State, City, Cape Wind Continue Discussions

Cape Wind, New Bedford near deal
By Charis Anderson

A Cape Wind official said Wednesday the project’s developers are in ongoing discussions with the city about using New Bedford as a staging port for the project and hope to make a formal announcement soon.
“I’ll tell you, that’s an announcement we want to make, and we’re working very hard with (the city) to make that a reality,” said Mark Rodgers, communications director for Cape Wind.
Rodgers spoke in New Bedford during a seminar on offshore wind projects held during the opening day of the Commercial Marine Expo, a major marine trade show being held in the city this year for the first time.
The two-day event at State Pier is expected to attract several thousand visitors to the city.
Cape Wind Associates LLC is proposing to build 130 wind turbines over a 25-mile stretch of Nantucket Sound; once operational, the wind farm will produce enough power to cover about three-quarters of the electricity demands of Cape Cod and the Islands.
Project officials first confirmed New Bedford was being considered as a possible home port in April just after the project was approved by U.S. Interior Secretary Ken Salazar. Quonset Point in Rhode Island is also under consideration.
“We haven’t ruled (Quonset Point) out yet,” Rodgers said on Wednesday. “I think we would really like to make New Bedford work.”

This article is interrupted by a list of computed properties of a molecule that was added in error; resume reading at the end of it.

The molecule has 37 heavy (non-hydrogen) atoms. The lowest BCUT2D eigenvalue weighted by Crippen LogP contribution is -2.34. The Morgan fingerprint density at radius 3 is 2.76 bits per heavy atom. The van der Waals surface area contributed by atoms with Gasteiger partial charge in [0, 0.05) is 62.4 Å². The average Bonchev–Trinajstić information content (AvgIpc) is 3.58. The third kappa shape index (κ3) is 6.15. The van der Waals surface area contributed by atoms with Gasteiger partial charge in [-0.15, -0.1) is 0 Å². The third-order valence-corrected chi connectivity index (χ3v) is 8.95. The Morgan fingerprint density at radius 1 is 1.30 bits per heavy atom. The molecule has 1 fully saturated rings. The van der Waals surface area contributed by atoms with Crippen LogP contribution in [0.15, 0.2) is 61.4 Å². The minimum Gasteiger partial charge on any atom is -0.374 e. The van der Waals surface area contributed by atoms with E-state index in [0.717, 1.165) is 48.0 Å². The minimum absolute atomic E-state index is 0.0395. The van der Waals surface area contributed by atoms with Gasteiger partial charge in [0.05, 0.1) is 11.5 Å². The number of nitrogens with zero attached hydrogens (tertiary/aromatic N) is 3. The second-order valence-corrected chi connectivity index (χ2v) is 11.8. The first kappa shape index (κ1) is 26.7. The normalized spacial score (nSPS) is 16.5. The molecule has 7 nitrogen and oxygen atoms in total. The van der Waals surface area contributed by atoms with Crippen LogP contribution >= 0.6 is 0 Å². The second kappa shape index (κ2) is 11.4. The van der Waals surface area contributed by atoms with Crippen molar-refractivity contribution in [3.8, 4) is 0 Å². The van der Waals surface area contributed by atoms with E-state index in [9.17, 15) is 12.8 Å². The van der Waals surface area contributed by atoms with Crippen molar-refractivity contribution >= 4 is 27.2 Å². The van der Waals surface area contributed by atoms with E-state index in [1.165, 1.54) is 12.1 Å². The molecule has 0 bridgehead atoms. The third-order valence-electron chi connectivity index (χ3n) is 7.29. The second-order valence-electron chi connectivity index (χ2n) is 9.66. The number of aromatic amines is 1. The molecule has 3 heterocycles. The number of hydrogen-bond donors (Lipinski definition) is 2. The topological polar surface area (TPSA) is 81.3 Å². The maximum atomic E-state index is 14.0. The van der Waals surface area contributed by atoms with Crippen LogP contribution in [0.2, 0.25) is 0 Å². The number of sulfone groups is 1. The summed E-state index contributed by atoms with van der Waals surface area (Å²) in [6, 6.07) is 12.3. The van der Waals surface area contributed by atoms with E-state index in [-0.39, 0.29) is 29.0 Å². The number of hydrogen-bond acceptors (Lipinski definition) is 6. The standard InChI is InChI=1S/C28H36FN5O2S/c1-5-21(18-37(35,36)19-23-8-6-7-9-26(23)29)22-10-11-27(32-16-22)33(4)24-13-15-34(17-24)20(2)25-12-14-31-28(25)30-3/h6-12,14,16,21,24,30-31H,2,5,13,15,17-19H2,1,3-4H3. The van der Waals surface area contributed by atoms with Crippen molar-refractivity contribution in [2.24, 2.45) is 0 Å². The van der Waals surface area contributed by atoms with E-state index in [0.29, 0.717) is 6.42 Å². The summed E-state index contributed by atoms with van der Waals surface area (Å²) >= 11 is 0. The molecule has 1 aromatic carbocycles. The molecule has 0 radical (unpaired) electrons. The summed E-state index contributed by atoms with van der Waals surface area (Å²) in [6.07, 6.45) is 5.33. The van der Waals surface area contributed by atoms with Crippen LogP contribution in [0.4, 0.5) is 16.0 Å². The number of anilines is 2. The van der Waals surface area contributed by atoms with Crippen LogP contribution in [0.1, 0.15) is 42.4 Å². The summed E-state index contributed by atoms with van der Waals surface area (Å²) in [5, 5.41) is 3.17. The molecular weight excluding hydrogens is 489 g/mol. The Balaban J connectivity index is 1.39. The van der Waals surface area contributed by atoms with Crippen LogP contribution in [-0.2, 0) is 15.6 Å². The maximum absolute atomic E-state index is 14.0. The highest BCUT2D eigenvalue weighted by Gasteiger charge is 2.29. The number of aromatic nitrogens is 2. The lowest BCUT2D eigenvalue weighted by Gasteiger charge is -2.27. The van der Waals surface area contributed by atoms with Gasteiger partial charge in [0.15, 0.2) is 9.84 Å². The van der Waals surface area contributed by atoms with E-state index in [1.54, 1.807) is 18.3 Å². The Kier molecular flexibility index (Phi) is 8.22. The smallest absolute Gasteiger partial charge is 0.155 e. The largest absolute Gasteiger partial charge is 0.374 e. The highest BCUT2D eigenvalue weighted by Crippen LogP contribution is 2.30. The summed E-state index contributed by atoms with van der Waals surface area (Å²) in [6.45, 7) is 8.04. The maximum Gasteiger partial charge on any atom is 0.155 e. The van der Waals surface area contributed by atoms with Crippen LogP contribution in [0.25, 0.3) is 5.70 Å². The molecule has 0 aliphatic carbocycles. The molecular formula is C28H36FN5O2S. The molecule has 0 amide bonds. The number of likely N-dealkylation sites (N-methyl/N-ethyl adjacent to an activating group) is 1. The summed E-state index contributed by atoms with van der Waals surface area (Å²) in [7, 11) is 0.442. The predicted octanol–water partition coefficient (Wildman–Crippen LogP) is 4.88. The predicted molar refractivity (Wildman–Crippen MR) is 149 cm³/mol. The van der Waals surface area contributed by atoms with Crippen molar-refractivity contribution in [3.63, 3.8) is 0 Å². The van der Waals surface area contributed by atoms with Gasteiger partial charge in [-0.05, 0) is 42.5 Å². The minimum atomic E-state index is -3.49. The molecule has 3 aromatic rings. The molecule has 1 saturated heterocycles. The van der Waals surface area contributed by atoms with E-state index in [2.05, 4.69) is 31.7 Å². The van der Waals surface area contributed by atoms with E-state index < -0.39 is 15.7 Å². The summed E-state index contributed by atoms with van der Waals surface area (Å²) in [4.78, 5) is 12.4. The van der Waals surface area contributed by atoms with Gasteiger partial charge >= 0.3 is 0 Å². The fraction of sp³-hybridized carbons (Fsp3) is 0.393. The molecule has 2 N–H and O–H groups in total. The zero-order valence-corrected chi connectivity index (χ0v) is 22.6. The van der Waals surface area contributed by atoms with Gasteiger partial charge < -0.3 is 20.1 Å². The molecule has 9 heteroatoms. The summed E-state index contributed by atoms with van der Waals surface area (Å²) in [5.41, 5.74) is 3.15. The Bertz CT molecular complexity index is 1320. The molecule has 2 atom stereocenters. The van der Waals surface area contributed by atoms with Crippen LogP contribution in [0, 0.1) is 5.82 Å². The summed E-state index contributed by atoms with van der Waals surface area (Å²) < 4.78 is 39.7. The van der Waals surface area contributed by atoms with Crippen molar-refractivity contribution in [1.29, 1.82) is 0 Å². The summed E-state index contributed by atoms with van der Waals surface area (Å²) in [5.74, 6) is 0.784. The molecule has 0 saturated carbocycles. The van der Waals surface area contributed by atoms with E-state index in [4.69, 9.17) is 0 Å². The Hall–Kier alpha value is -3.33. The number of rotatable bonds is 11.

The project is expected to create 600 to 1,000 jobs during its assembly and ocean construction stages and at least 50 permanent, Cape Cod-based jobs, according to Rodgers.
Mayor Scott W. Lang said the city is fully committed to making New Bedford the home port for Cape Wind.
“We are doing everything possible to make sure that becomes a reality,” he said. “I’m optimistic that we have put the foundation in place that this is going to be a great opportunity for the city.”
The state is working closely with the city on any permitting and infrastructure requirements that need to be addressed to move the project ahead, Lang said.
“Governor Patrick is very enthusiastic about the possibility that New Bedford could host offshore wind-related port infrastructure,” said Ian Bowles, state secretary for energy and environmental affairs.
“We continue to evaluate the technical considerations coming out of our analysis of Massachusetts ports.”
New Bedford Economic Development Council Executive Director Matthew Morrissey said the city was working closely with the developers and the state to better understand the requirements of the offshore-wind industry in general and the Cape Wind project specifically and then to match those requirements to sites in the port of New Bedford.
“What is at stake here is New Bedford’s opportunity to become the state’s — and indeed New England’s — offshore renewables logistics and operations hub,” he said.
“That opportunity, over time, will result in thousands of jobs that our people, our skilled work force today, can obtain. That is absolutely within reach.”
June 10, 2010 12:00 AM
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